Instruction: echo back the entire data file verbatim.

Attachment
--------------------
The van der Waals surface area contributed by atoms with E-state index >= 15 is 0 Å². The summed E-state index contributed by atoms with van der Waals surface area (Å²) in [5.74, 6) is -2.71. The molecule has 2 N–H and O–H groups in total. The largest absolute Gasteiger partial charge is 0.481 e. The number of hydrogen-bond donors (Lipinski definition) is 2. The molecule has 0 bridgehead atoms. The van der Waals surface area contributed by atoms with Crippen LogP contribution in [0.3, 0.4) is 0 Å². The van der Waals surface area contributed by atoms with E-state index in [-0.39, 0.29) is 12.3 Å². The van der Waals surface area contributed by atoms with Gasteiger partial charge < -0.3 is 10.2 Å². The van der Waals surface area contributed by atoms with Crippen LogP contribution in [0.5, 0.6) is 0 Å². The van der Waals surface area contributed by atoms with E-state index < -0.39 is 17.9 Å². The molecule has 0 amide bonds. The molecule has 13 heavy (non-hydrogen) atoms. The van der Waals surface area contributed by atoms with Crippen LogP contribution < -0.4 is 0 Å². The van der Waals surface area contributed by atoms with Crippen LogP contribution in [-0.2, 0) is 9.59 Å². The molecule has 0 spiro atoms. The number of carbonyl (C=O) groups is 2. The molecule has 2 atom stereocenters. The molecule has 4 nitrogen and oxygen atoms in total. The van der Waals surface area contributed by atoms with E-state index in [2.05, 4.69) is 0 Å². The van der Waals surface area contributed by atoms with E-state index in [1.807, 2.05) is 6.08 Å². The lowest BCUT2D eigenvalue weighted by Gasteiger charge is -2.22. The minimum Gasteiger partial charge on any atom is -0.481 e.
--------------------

The van der Waals surface area contributed by atoms with E-state index >= 15 is 0 Å². The summed E-state index contributed by atoms with van der Waals surface area (Å²) in [5.74, 6) is -2.71. The molecule has 2 N–H and O–H groups in total. The largest absolute Gasteiger partial charge is 0.481 e. The number of hydrogen-bond donors (Lipinski definition) is 2. The molecule has 0 bridgehead atoms. The van der Waals surface area contributed by atoms with Crippen LogP contribution in [0.3, 0.4) is 0 Å². The van der Waals surface area contributed by atoms with E-state index in [-0.39, 0.29) is 12.3 Å². The van der Waals surface area contributed by atoms with Gasteiger partial charge < -0.3 is 10.2 Å². The van der Waals surface area contributed by atoms with Crippen LogP contribution in [0.5, 0.6) is 0 Å². The van der Waals surface area contributed by atoms with E-state index < -0.39 is 17.9 Å². The molecule has 0 amide bonds. The molecule has 13 heavy (non-hydrogen) atoms. The van der Waals surface area contributed by atoms with Crippen LogP contribution < -0.4 is 0 Å². The van der Waals surface area contributed by atoms with Crippen LogP contribution in [-0.2, 0) is 9.59 Å². The molecule has 0 spiro atoms. The number of carbonyl (C=O) groups is 2. The molecule has 2 atom stereocenters. The molecule has 4 nitrogen and oxygen atoms in total. The van der Waals surface area contributed by atoms with E-state index in [2.05, 4.69) is 0 Å². The van der Waals surface area contributed by atoms with E-state index in [1.807, 2.05) is 6.08 Å². The lowest BCUT2D eigenvalue weighted by Gasteiger charge is -2.22. The minimum Gasteiger partial charge on any atom is -0.481 e.